China: Shanghai sees protests against Covid-19 lockdown
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In response to reports of challenges in China’s agricultural heartlands, Eli Dourado, a senior research fellow at the Centre for Growth and Opportunity at Utah State University, commented: “It is baffling to me that very few if any of you are freaked out by the likelihood of a global supply-side recession.” It comes as Beijing continues efforts to eliminate the spread of COVID-19 with strict lockdowns and border controls.
However, consumption in China has been dampened, real estate has slowed and global trade disrupted amid the country’s worst outbreak to date.
The biggest short-term challenge for Beijing is the tough new Covid rules at a time of heightened geopolitical risks in the wake of Russia’s invasion of Ukraine, which has intensified supply and commodity cost pressures.
It led analysts to say authorities in China are walking a tight rope as they try to stimulate growth without endangering price stability.
However, data from the National Bureau of Statistics showed on Monday GDP expanded by 4.8 percent in the first quarter from a year earlier, beating expectations.
Analysts warn that data for this month will likely be worse, with lockdowns in Shanghai and elsewhere dragging on.
That has prompted others to warn of rising recession risks.
Iris Pang, Greater China chief economist at ING said: “Further impacts from lockdowns are imminent, not only because there has been a delay in the delivery of daily necessities, but also because they add uncertainty to services and factory operations that have already impacted the labour market.”
“We may need to revise our GDP forecasts further if fiscal support does not come in time.”
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Data on March activity showed retail sales contracting the most on an annual basis since April 2020 on widespread COVID curbs across the country.
They fell 3.5 percent, worse than expectations for a 1.6 percent decrease and an increase of 6.7 percent from January to February.
The jobs market showed signs of stress in March, which is usually a robust month for the Chinese labour market as factories resume hiring after the Lunar New Year holiday.
China’s nationwide survey-based jobless rate stood at 5.8 percent in March, the highest since May 2020.
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The industrial sector held up better with production expanding five percent from a year earlier, compared with forecasts of a 4.5 percent gain.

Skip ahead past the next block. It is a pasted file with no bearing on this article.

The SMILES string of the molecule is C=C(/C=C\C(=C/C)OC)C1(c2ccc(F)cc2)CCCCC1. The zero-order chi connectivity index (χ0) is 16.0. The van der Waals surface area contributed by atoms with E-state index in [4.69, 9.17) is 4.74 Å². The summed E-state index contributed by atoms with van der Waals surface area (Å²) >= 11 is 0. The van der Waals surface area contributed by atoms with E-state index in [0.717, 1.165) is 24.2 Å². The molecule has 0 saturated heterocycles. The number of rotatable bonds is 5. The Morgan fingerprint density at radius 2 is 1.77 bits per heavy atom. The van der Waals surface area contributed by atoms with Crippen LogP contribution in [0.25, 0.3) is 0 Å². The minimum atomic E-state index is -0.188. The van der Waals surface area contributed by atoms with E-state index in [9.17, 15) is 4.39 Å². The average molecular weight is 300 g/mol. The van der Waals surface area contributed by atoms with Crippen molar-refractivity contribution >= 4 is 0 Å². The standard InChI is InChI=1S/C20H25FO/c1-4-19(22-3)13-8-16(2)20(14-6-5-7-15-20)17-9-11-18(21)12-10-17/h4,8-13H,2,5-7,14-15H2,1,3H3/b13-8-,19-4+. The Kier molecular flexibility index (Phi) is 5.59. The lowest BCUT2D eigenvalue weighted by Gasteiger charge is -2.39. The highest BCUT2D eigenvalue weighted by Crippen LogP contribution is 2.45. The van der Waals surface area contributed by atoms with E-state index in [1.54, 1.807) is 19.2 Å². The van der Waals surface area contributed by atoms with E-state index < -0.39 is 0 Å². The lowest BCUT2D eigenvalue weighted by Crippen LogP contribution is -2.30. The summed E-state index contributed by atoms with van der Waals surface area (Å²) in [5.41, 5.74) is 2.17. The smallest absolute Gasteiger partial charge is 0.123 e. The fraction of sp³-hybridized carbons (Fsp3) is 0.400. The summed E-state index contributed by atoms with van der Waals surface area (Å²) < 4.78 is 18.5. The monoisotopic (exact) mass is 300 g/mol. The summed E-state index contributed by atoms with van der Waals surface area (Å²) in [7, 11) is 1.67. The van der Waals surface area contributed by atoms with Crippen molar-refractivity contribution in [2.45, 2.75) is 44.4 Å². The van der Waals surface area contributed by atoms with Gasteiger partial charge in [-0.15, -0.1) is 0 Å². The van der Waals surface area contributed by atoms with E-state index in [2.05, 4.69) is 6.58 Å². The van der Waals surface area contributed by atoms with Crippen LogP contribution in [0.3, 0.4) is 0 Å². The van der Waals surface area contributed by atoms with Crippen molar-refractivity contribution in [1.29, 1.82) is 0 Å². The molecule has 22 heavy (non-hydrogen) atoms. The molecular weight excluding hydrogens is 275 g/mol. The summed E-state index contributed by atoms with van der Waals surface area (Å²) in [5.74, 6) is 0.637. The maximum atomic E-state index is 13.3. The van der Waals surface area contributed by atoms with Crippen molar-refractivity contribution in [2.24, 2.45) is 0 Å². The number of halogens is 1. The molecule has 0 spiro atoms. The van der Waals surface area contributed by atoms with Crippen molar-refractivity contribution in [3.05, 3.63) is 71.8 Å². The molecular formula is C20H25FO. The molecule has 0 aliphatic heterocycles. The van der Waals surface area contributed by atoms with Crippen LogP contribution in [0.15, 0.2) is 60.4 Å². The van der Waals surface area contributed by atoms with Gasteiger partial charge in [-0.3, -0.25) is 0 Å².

This was still down from a 7.5 percent increase seen in the first two months of the year.
Beijing’s determination to curb the spread of record Covid cases has clogged highways and ports, left workers stranded and shut countless factories.
Such disruptions are rippling through global supply chains for goods ranging from electric vehicles to iPhones.
Mr Dourado tweeted: “Obviously I got the timing wrong on the tweet below but I feel like the scientists in Don’t Look Up.”
The remark was made in reference to a tweet he made in December predicting that Russia would invade Ukraine; Europe would freeze; China’s Zero Covid policy and ineffective vaccines would fail against Omicron and supply chain fallout from this could be legitimate.
The International Monetary Fund slashed its forecast for global economic growth by nearly a full percentage point on Tuesday, citing Russia’s war in Ukraine and warning that inflation was now a clear and present danger for many countries.
Russia’s war is expected to further increase inflation, the IMF said in its latest World Economic Outlook.
It warned that a further tightening of Western sanctions on Russia to target energy exports would cause another major drop in global output.
IMF Chief economist Pierre-Olivier Gourinchas said: “The war adds to the series of supply shocks that have struck the global economy in recent years.
“Like seismic waves, its effects will propagate far and wide through commodity markets, trade, and financial linkages.”
The IMF said other risks to the outlook include a sharper-than-expected deceleration in China prompted by the flare-up of Covid lockdowns.
With its high dependence on Russian fossil fuels, the European Union saw its 2022 growth forecast cut by 1.1 percentage points, while the UK now faces slower economic growth and more persistent inflation than any other major economy next year.
Mr Gourinchas said spill-overs from higher energy prices, a loss of confidence and financial market turmoil from this step would cut another two percentage points from global growth forecasts.
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